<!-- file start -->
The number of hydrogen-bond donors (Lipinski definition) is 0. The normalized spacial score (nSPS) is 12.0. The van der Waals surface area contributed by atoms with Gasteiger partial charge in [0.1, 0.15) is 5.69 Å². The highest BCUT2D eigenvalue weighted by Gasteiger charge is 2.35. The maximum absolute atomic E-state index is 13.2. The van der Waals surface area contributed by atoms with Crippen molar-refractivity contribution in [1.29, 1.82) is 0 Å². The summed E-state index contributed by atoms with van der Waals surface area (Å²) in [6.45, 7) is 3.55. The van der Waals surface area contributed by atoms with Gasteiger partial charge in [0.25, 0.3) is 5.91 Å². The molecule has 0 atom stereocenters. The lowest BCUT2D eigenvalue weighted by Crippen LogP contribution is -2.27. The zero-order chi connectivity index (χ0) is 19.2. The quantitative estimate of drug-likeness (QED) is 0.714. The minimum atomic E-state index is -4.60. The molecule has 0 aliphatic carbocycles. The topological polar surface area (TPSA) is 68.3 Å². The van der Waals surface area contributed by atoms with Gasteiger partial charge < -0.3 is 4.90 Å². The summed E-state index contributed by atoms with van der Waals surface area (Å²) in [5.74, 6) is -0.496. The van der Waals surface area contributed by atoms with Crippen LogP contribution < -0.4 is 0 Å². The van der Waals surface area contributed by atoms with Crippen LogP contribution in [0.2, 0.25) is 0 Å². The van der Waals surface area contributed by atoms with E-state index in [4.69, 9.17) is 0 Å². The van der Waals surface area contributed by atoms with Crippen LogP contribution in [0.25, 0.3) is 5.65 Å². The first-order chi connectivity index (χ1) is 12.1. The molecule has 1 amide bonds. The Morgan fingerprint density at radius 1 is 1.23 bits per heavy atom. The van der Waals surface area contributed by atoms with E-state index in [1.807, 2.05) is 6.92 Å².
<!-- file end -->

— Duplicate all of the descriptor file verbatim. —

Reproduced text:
The number of hydrogen-bond donors (Lipinski definition) is 0. The normalized spacial score (nSPS) is 12.0. The van der Waals surface area contributed by atoms with Gasteiger partial charge in [0.1, 0.15) is 5.69 Å². The highest BCUT2D eigenvalue weighted by Gasteiger charge is 2.35. The maximum absolute atomic E-state index is 13.2. The van der Waals surface area contributed by atoms with Crippen molar-refractivity contribution in [1.29, 1.82) is 0 Å². The summed E-state index contributed by atoms with van der Waals surface area (Å²) in [6.45, 7) is 3.55. The van der Waals surface area contributed by atoms with Gasteiger partial charge in [0.25, 0.3) is 5.91 Å². The molecule has 0 atom stereocenters. The lowest BCUT2D eigenvalue weighted by Crippen LogP contribution is -2.27. The zero-order chi connectivity index (χ0) is 19.2. The quantitative estimate of drug-likeness (QED) is 0.714. The minimum atomic E-state index is -4.60. The molecule has 0 aliphatic carbocycles. The topological polar surface area (TPSA) is 68.3 Å². The van der Waals surface area contributed by atoms with Gasteiger partial charge < -0.3 is 4.90 Å². The summed E-state index contributed by atoms with van der Waals surface area (Å²) in [5.74, 6) is -0.496. The van der Waals surface area contributed by atoms with Crippen LogP contribution < -0.4 is 0 Å². The van der Waals surface area contributed by atoms with Crippen LogP contribution in [0.2, 0.25) is 0 Å². The van der Waals surface area contributed by atoms with E-state index in [4.69, 9.17) is 0 Å². The van der Waals surface area contributed by atoms with Crippen LogP contribution in [0.25, 0.3) is 5.65 Å². The first-order chi connectivity index (χ1) is 12.1. The molecule has 1 amide bonds. The Morgan fingerprint density at radius 1 is 1.23 bits per heavy atom. The van der Waals surface area contributed by atoms with E-state index in [1.807, 2.05) is 6.92 Å².